Henck Alphonsus Eugène Arron (25 April 1936 – 4 December 2000) was the first Prime Minister of Suriname after it gained independence in 1975. A member of the National Party of Suriname, he served from 24 December 1973 with the transition government, to 25 February 1980. He was overthrown in a coup d'état by the military, led by Dési Bouterse. Released in 1981 after charges of corruption were dropped, he returned to banking, his previous career.
Henck Arron in 1988
|1st Prime Minister of Suriname|
24 December 1973 – 25 February 1980
|Monarch||Queen Juliana (1973–1975)|
|President||Johan Ferrier (1975–1980)|
|Governor||Johan Ferrier (1973–1975)|
|Preceded by||Jules Sedney|
|Succeeded by||Hendrick Chin A Sen|
|1st Vice President of Suriname|
25 January 1988 – 24 December 1990
|Preceded by||Position established|
|Succeeded by||Jules Wijdenbosch|
Henck Alphonsus Eugène Arron
April 25, 1936
|Died||December 4, 2000 (aged 64)|
Alphen aan den Rijn, Netherlands
|Political party||National Party of Suriname|
In 1987, Arron was elected as Vice-president of Suriname and served until another coup in 1990 overthrew the government.
Arron was born in Paramaribo in 1936. He completed high school in 1956, and moved to the Netherlands for training in banking. Arron worked several years at an Amsterdam bank. When he returned to Suriname, he worked in the financial system. In late 1963, he became deputy director of the People's Credit Bank.
In 1961, Arron became a member of the National Party of Suriname (NPS), the main Creole party. In 1970, Arron became the leader of the NPS. In 1973, he created a coalition, including the pro-independence Nationalist Republican Party (PNR), that won that year's general election.
In February 1974, Arron announced that Suriname would be seeking independence before the end of 1975. Many observers were surprised, as Arron's NPS did not have a majority in favour of independence.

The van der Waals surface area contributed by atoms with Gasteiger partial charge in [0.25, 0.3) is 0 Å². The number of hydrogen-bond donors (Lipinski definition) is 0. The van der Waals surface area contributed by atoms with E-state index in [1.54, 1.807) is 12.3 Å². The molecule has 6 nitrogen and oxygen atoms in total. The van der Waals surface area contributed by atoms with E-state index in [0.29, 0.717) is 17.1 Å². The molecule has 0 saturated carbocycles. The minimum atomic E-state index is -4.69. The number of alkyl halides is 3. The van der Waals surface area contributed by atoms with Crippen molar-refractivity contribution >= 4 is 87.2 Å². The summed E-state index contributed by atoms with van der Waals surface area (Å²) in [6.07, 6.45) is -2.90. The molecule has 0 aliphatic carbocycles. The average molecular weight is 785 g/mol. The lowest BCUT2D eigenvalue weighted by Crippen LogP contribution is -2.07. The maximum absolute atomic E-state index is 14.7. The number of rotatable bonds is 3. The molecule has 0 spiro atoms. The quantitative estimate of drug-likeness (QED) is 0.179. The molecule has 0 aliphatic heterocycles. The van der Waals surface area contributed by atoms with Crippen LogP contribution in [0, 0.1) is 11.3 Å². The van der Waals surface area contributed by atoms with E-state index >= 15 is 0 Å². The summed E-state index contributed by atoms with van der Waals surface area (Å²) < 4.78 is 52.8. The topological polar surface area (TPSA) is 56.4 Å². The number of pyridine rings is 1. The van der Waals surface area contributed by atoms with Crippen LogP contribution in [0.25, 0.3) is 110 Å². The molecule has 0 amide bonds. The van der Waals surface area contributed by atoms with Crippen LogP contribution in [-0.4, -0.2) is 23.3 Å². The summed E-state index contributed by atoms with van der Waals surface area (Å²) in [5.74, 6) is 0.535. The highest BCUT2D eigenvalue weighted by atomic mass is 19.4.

The Netherlands granted Suriname independence on 25 November 1975. Surinamese politics was riven by ethnic polarisation and corruption; the NPS used Dutch aid money for partisan purposes. Its leaders were accused of fraud in the 1977 elections, in which Arron won a further term, and the discontent was such that a large chunk of the population fled to the Netherlands, joining an already significant Surinamese community there.
In 1980, Arron was accused of corruption by high-ranking military officers. He was overthrown and jailed in a coup by the military led by Dési Bouterse. The Dutch government had previously advised Arron against the establishment of such a standing army. Arron bore the ill-treatment and humiliation with courage; the charges did not stick, and he was released in 1981. A year later, he was selected as managing director of the Surinamese People's Credit Bank.
In 1987, Arron was elected as Vice President of Suriname (and therefore Chairman of the Council of Ministers), serving from 26 January 1988 to 24 December 1990. Ramsewak Shankar was elected as president. Their government was overthrown in 1990 in another coup by Bouterse and the military.
In December 2000, Arron was invited to the Netherlands to talk about 25 years of independence of Suriname. On the evening of December 4, he died in his hotel room as a result of cardiac arrest.
|Wikimedia Commons has media related to Henck Arron.|
- van Amersfoort, Hans (October 2011). "How the Dutch government stimulated unwanted immigration from Suriname," IMI Working Papers, University of Oxford, p. 11.
- "Obituary: Henck Arron"], The Guardian, 24 January 2001.
| Prime Minister of Suriname
Hendrick Chin A Sen
| Vice President of Suriname